In fact, as the fate of Aleppo hangs in the balance, these events have – as no other perhaps since the beginning of the war – highlighted the connections between the Syrian tragedy and the strategic weakening of Europe and the west in general. This spillover effect is something Moscow has not only paid close attention to, but also in effect fuelled. The spread of instability fits perfectly with Russia’s goal of seeking dominance by exploiting the hesitations and contradictions of those it identifies as adversaries.
Aleppo will define much of what happens next. A defeat for Syrian opposition forces would further empower Isis in the myth that it is the sole defender of Sunni Muslims – as it terrorises the population under its control. There are many tragic ironies here, not least that western strategy against Isis has officially depended on building up local Syrian opposition ground forces so that they might one day push the jihadi insurgency out of its stronghold in Raqqa. If the very people that were meant to be counted on to do that job as foot soldiers now end up surrounded and crushed in Aleppo, who will the west turn to? Russia has all along claimed it was fighting Isis – but in Aleppo it is helping to destroy those Syrian groups that have in the past proved to be efficient against Isis.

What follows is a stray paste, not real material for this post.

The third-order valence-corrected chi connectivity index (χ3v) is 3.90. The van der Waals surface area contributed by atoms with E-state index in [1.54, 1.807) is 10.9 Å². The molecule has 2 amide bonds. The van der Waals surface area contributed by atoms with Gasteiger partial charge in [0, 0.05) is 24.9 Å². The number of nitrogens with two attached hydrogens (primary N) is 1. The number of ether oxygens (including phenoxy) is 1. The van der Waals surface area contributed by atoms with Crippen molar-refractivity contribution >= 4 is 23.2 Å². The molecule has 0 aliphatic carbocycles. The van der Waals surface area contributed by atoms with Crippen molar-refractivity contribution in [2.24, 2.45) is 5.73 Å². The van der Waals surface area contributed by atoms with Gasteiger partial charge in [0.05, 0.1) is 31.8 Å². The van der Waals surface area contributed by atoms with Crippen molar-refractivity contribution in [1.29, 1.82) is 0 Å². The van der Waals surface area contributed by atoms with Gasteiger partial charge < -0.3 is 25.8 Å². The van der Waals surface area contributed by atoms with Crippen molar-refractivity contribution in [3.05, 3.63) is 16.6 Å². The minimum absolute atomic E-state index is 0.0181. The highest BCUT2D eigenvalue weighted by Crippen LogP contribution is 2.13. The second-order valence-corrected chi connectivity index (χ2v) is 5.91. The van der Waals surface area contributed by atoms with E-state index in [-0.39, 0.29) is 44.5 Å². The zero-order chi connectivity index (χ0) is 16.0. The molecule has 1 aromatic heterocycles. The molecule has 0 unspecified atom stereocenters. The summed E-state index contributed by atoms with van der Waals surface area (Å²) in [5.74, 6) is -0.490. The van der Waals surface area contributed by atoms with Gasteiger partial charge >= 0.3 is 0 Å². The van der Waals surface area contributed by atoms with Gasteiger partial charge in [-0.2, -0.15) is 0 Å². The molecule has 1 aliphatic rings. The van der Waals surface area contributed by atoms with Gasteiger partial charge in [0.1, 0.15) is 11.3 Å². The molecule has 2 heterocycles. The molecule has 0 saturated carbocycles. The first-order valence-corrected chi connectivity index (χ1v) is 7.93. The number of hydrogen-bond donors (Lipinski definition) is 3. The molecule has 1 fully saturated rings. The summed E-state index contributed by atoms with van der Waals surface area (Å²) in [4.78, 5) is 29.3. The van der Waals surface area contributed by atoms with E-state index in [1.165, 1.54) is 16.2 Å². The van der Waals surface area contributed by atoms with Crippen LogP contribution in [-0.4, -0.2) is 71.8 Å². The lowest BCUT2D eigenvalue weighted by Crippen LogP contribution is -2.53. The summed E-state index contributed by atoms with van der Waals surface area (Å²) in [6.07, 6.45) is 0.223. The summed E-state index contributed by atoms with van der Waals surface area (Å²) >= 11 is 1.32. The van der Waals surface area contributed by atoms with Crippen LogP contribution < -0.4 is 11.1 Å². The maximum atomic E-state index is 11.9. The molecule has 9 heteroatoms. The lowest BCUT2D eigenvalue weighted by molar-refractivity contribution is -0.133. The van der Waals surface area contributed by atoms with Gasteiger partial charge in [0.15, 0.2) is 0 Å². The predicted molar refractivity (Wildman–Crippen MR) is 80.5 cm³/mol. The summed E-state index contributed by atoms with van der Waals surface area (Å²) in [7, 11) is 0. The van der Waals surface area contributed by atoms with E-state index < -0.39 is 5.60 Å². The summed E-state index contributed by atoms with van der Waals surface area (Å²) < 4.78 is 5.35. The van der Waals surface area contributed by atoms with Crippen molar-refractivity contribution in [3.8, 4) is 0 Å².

If there were ever any doubts about Russia’s objectives in Syria, events around Aleppo will surely have cleared them.
Vladimir Putin has duplicated in Syria the strategy he applied to Chechnya: full military onslaught on populated areas so rebels are destroyed or forced out. There is a long history of links – going back to the Soviet era – between the Syrian power structure and Russian intelligence. Just as Putin’s regime physically eliminated those in Chechnya who might have been interlocutors for a negotiated peace settlement, Assad has conflated all political opposition with “terrorism”. And as there was never any settlement in Chechnya (only full-on war and destruction until the Kremlin put its own Chechen leader in place), in Putin’s view there can be no settlement in Syria with the opposition.